His interest in sports history led him, along with Michael Gaylan, to dig through yearbook archives at the Hancock Public Library, Newspapers.com and other resources to map out the past.

“Some of it was provided by Greg Hall and Chad Coughenour, our varsity baseball coach. They had done a little bit on the boys basketball side of the history. They passed it along to me, and I kind of took it and ran with it, trying to find some old stats,” Paxton said. “I just started researching and tried to find that information. For boys basketball, it was probably around a span of three or four years of looking at things.”

While Paxton, the Royals’ freshman boys basketball coach of nine years, focused on hoops, Gaylan, a varsity assistant football coach, tackled the gridiron. Last summer, Paxton posted his basketball findings online as Gaylan continued his research.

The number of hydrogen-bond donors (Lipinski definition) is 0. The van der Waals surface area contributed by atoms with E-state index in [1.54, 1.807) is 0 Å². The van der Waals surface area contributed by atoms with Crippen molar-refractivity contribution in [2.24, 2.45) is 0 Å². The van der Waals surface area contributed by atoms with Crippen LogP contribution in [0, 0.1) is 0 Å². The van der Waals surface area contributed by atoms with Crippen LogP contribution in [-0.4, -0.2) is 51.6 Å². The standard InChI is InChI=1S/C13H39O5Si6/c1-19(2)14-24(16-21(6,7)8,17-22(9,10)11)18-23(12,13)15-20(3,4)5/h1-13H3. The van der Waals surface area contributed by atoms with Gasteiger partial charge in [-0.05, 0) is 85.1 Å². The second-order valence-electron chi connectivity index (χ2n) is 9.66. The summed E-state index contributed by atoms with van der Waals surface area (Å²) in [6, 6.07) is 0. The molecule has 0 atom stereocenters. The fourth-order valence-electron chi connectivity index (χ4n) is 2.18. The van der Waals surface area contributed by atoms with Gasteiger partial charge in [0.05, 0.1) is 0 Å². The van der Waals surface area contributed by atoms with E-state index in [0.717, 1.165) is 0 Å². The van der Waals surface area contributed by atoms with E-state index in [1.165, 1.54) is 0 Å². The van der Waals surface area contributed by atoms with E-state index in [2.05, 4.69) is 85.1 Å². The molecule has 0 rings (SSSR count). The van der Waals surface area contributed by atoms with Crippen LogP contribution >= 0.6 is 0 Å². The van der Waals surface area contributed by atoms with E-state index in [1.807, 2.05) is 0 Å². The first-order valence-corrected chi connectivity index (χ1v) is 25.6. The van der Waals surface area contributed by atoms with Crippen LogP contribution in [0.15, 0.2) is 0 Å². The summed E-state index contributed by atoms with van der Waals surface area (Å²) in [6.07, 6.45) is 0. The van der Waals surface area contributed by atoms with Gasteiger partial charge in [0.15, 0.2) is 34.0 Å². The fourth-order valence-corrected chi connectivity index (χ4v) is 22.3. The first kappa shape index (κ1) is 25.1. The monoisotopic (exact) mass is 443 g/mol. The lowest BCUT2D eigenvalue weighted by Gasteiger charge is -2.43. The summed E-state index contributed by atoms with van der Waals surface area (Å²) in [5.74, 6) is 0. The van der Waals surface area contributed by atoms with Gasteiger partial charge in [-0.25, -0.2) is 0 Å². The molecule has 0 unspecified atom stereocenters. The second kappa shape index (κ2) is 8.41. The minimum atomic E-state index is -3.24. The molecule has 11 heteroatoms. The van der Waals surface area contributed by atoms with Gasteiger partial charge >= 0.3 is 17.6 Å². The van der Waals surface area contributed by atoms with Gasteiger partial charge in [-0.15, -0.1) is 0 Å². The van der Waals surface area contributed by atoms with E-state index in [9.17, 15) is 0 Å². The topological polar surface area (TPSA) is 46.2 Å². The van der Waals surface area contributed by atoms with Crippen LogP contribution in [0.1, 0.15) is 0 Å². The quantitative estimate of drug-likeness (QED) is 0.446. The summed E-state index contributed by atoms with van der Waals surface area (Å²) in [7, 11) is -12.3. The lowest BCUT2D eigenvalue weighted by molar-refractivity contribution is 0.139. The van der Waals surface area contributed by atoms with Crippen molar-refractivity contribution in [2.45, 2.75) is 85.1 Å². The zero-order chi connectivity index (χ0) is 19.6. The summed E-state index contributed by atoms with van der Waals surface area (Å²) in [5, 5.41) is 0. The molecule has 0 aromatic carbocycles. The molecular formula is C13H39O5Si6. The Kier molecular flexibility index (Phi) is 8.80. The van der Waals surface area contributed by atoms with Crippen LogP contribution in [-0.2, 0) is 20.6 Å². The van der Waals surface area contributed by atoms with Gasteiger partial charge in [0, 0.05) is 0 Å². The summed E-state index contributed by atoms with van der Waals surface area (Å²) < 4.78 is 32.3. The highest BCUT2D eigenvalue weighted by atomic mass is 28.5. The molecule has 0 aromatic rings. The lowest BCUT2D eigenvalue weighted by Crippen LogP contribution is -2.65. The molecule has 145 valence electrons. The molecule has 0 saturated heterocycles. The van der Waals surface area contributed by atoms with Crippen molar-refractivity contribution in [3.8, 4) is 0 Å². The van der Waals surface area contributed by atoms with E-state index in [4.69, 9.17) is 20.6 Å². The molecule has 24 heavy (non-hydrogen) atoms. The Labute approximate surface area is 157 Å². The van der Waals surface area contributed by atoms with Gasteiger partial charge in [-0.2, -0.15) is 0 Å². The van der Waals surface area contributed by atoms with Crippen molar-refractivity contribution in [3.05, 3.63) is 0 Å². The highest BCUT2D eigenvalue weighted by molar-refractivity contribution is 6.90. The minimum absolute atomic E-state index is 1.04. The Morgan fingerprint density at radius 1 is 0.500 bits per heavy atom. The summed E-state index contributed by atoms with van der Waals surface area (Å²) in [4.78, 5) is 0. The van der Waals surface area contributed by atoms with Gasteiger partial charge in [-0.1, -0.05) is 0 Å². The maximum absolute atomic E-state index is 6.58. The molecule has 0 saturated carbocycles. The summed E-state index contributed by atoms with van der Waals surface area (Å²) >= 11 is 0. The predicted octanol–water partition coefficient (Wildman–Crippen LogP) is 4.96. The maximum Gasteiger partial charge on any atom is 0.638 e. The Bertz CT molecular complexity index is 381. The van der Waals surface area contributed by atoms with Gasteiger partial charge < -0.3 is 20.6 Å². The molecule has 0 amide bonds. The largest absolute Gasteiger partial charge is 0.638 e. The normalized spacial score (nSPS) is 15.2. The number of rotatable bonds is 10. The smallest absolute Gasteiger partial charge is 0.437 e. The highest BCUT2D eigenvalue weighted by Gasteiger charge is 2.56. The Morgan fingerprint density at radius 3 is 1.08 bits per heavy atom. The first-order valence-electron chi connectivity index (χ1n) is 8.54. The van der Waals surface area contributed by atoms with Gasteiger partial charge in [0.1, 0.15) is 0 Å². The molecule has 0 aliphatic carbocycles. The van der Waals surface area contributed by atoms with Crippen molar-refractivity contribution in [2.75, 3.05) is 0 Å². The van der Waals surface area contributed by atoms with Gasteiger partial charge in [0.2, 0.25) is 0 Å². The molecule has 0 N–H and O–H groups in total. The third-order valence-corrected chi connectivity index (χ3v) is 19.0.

Paxton didn’t consider expanding the archive to include the other sports until this past spring.

“This year during spring our middle school boys track team won the county. A lot of people asked, when the last time was when we did that? It was a big deal because it’s not something that happens all the time. I thought it was interesting that we couldn’t find that information. No one was 100 percent sure,” Paxton said. “That led me to the idea that we need to get something out there with the history of each sport.”

This summer, Paxton investigated nearly every Eastern Hancock sport, from high school to middle school, with his library card in hand.